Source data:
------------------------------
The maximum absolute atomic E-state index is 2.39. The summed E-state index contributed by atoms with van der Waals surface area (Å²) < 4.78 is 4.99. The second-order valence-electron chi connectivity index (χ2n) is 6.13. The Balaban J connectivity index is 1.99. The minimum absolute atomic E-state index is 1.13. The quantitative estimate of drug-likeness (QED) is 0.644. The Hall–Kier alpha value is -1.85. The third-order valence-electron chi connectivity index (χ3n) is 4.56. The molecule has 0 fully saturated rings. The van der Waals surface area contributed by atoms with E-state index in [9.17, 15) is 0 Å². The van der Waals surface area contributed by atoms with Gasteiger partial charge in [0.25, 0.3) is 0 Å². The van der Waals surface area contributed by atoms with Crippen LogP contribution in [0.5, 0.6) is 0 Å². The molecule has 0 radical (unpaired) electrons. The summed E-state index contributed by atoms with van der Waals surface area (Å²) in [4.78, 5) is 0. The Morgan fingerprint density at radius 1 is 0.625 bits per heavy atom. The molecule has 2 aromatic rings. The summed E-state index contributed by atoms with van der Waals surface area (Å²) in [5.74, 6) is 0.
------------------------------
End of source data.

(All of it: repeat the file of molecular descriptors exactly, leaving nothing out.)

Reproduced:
The maximum absolute atomic E-state index is 2.39. The summed E-state index contributed by atoms with van der Waals surface area (Å²) < 4.78 is 4.99. The second-order valence-electron chi connectivity index (χ2n) is 6.13. The Balaban J connectivity index is 1.99. The minimum absolute atomic E-state index is 1.13. The quantitative estimate of drug-likeness (QED) is 0.644. The Hall–Kier alpha value is -1.85. The third-order valence-electron chi connectivity index (χ3n) is 4.56. The molecule has 0 fully saturated rings. The van der Waals surface area contributed by atoms with E-state index in [9.17, 15) is 0 Å². The van der Waals surface area contributed by atoms with Gasteiger partial charge in [0.25, 0.3) is 0 Å². The van der Waals surface area contributed by atoms with Crippen LogP contribution in [0.5, 0.6) is 0 Å². The molecule has 0 radical (unpaired) electrons. The summed E-state index contributed by atoms with van der Waals surface area (Å²) in [4.78, 5) is 0. The Morgan fingerprint density at radius 1 is 0.625 bits per heavy atom. The molecule has 2 aromatic rings. The summed E-state index contributed by atoms with van der Waals surface area (Å²) in [5.74, 6) is 0.